The Innovator’s Dilemma, Charlie Munger, and Steve Jobs

I’ve really been getting into the mental models Charlie Munger has talked about so much. After you learn a new model, it stays deep in your head and can be applied to many situations in the future.

While others look at a problem or a question in isolation, those with mental models can apply a number of different tools to the situation, offering superior insight.

A great book I read recently was The Innovator’s Dilemma by Clayton Christensen. It’s extremely interesting because it says a business can do everything right by traditional standards like listening to your customers needs and improving your product quality but for those same reasons, see the destruction of your business.

The book was a favouite of Steve Jobs who famously said: “It is not the customer’s job to know what they want.”

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It bridges together why so many great companies seem to simply die off. In a personal example, social media sites have great network effects and are in a great position to continue to be the market leader. However, lets look at the past 15 years of the leading social media sites, it shows a huge amount of change.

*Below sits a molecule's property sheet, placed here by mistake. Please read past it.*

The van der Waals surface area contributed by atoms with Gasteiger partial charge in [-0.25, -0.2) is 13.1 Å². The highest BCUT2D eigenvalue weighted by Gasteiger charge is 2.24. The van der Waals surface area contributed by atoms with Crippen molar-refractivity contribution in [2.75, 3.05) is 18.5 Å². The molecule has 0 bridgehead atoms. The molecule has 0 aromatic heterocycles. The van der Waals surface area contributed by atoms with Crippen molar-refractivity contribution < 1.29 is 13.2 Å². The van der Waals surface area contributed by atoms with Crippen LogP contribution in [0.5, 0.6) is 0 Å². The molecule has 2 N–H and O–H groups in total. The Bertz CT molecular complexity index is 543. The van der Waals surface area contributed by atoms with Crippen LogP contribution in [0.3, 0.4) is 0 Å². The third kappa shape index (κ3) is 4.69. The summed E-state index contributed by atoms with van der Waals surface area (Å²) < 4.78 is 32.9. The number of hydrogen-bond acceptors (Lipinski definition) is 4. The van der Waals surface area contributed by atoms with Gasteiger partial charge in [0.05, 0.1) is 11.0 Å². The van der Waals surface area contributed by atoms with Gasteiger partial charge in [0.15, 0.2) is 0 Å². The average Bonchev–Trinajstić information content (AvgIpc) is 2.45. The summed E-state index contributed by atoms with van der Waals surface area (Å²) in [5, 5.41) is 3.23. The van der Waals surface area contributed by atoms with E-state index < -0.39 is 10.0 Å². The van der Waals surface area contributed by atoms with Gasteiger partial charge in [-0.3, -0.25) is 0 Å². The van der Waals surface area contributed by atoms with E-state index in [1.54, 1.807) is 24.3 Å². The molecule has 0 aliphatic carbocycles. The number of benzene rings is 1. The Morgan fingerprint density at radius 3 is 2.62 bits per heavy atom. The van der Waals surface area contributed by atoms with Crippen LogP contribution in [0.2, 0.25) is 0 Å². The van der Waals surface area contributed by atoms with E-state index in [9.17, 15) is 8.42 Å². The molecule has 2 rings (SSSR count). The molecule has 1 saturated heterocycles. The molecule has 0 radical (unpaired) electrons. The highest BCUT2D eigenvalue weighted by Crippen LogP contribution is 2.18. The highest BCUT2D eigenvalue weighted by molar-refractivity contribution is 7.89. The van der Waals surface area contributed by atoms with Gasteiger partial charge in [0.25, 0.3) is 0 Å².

A key point described by Christensen is that there are changes called ‘disruptive technologies’ and they are usually discovered by firms who are unburdened by the existing customer requirements. This new product can start at the low end in an unrelated industry but slowly make its way up to the higher value end of the chain hurting incumbents in the traditional market.

So it was pretty interesting to see this Bloomberg article on Intel describing how mobile chips by ARM could disrupt the traditional computer market.

Apple Inc. (AAPL) is exploring ways to replace Intel Corp. (INTC) processors in its Mac personal computers with a version of the chip technology it uses in the iPhone and iPad, according to people familiar with the company’s research. 

Apple engineers have grown confident that the chip designs used for its mobile devices will one day be powerful enough to run its desktops and laptops…

By Hardcore Value

PS: This isn’t a call on Intel which Berkshire has owned in the past but an endorsement of the mental models preached by Charlie Munger.

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